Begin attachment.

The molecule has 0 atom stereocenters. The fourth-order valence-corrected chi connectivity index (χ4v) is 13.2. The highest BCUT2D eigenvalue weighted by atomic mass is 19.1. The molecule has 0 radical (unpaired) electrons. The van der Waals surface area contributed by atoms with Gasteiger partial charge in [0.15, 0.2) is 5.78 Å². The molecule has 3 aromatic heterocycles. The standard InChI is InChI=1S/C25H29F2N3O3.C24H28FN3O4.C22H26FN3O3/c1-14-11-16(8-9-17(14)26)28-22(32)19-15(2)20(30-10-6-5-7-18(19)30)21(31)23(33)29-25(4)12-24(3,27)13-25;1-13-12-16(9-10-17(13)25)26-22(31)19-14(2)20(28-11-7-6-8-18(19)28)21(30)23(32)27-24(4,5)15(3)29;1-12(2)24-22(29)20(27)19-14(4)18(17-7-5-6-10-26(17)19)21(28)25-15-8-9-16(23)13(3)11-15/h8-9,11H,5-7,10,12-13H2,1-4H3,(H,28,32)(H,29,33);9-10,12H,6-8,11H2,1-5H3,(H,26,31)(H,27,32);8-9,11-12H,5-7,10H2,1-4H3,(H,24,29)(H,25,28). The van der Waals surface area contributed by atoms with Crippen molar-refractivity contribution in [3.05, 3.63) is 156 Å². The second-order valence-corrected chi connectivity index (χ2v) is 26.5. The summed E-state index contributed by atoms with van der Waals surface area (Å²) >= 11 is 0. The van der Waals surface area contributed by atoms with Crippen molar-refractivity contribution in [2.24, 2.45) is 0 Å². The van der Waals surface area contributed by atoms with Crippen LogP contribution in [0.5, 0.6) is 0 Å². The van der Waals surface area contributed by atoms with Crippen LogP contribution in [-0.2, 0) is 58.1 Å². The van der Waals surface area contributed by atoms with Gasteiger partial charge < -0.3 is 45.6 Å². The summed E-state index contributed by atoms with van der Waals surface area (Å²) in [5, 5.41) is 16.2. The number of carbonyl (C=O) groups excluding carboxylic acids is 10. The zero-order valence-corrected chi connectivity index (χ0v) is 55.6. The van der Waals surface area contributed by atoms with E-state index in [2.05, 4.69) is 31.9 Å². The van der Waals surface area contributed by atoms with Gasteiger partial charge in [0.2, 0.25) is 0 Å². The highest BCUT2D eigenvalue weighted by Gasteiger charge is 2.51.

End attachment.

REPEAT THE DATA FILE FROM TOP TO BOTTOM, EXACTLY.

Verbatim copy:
The molecule has 0 atom stereocenters. The fourth-order valence-corrected chi connectivity index (χ4v) is 13.2. The highest BCUT2D eigenvalue weighted by atomic mass is 19.1. The molecule has 0 radical (unpaired) electrons. The van der Waals surface area contributed by atoms with Gasteiger partial charge in [0.15, 0.2) is 5.78 Å². The molecule has 3 aromatic heterocycles. The standard InChI is InChI=1S/C25H29F2N3O3.C24H28FN3O4.C22H26FN3O3/c1-14-11-16(8-9-17(14)26)28-22(32)19-15(2)20(30-10-6-5-7-18(19)30)21(31)23(33)29-25(4)12-24(3,27)13-25;1-13-12-16(9-10-17(13)25)26-22(31)19-14(2)20(28-11-7-6-8-18(19)28)21(30)23(32)27-24(4,5)15(3)29;1-12(2)24-22(29)20(27)19-14(4)18(17-7-5-6-10-26(17)19)21(28)25-15-8-9-16(23)13(3)11-15/h8-9,11H,5-7,10,12-13H2,1-4H3,(H,28,32)(H,29,33);9-10,12H,6-8,11H2,1-5H3,(H,26,31)(H,27,32);8-9,11-12H,5-7,10H2,1-4H3,(H,24,29)(H,25,28). The van der Waals surface area contributed by atoms with Crippen molar-refractivity contribution in [3.05, 3.63) is 156 Å². The second-order valence-corrected chi connectivity index (χ2v) is 26.5. The summed E-state index contributed by atoms with van der Waals surface area (Å²) >= 11 is 0. The van der Waals surface area contributed by atoms with Crippen molar-refractivity contribution in [2.24, 2.45) is 0 Å². The van der Waals surface area contributed by atoms with Crippen LogP contribution in [0.5, 0.6) is 0 Å². The van der Waals surface area contributed by atoms with Crippen LogP contribution in [-0.2, 0) is 58.1 Å². The van der Waals surface area contributed by atoms with Gasteiger partial charge < -0.3 is 45.6 Å². The summed E-state index contributed by atoms with van der Waals surface area (Å²) in [5, 5.41) is 16.2. The number of carbonyl (C=O) groups excluding carboxylic acids is 10. The zero-order valence-corrected chi connectivity index (χ0v) is 55.6. The van der Waals surface area contributed by atoms with E-state index in [2.05, 4.69) is 31.9 Å². The van der Waals surface area contributed by atoms with Gasteiger partial charge in [0.2, 0.25) is 0 Å². The highest BCUT2D eigenvalue weighted by Gasteiger charge is 2.51.